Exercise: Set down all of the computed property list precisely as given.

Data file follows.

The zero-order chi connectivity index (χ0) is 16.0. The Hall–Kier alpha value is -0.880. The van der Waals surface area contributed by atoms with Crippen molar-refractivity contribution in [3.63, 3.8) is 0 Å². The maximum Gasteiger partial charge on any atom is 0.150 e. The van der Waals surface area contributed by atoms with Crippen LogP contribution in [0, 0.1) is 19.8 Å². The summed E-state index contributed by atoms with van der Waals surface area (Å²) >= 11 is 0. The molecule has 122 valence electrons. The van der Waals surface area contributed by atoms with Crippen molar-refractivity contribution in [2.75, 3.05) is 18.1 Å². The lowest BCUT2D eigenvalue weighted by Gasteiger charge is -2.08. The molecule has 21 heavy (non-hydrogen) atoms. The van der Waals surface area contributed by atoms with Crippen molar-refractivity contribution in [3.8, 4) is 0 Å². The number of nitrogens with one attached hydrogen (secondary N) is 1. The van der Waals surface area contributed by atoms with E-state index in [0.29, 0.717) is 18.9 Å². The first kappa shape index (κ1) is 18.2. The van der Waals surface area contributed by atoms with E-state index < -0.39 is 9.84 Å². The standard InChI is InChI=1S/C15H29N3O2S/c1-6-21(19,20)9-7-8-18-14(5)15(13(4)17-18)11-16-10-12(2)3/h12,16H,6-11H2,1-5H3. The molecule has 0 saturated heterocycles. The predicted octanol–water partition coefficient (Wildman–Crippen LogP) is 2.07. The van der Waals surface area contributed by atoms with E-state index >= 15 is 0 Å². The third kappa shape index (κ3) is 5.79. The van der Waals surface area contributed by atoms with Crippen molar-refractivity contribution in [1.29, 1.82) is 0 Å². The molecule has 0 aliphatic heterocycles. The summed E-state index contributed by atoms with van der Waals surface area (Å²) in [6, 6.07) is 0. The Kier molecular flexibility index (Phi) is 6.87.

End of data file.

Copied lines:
The zero-order chi connectivity index (χ0) is 16.0. The Hall–Kier alpha value is -0.880. The van der Waals surface area contributed by atoms with Crippen molar-refractivity contribution in [3.63, 3.8) is 0 Å². The maximum Gasteiger partial charge on any atom is 0.150 e. The van der Waals surface area contributed by atoms with Crippen LogP contribution in [0, 0.1) is 19.8 Å². The summed E-state index contributed by atoms with van der Waals surface area (Å²) >= 11 is 0. The molecule has 122 valence electrons. The van der Waals surface area contributed by atoms with Crippen molar-refractivity contribution in [2.75, 3.05) is 18.1 Å². The lowest BCUT2D eigenvalue weighted by Gasteiger charge is -2.08. The molecule has 21 heavy (non-hydrogen) atoms. The van der Waals surface area contributed by atoms with Crippen molar-refractivity contribution in [3.8, 4) is 0 Å². The number of nitrogens with one attached hydrogen (secondary N) is 1. The van der Waals surface area contributed by atoms with E-state index in [0.29, 0.717) is 18.9 Å². The first kappa shape index (κ1) is 18.2. The van der Waals surface area contributed by atoms with E-state index < -0.39 is 9.84 Å². The standard InChI is InChI=1S/C15H29N3O2S/c1-6-21(19,20)9-7-8-18-14(5)15(13(4)17-18)11-16-10-12(2)3/h12,16H,6-11H2,1-5H3. The molecule has 0 saturated heterocycles. The predicted octanol–water partition coefficient (Wildman–Crippen LogP) is 2.07. The van der Waals surface area contributed by atoms with E-state index >= 15 is 0 Å². The third kappa shape index (κ3) is 5.79. The van der Waals surface area contributed by atoms with Crippen molar-refractivity contribution in [1.29, 1.82) is 0 Å². The molecule has 0 aliphatic heterocycles. The summed E-state index contributed by atoms with van der Waals surface area (Å²) in [6, 6.07) is 0. The Kier molecular flexibility index (Phi) is 6.87.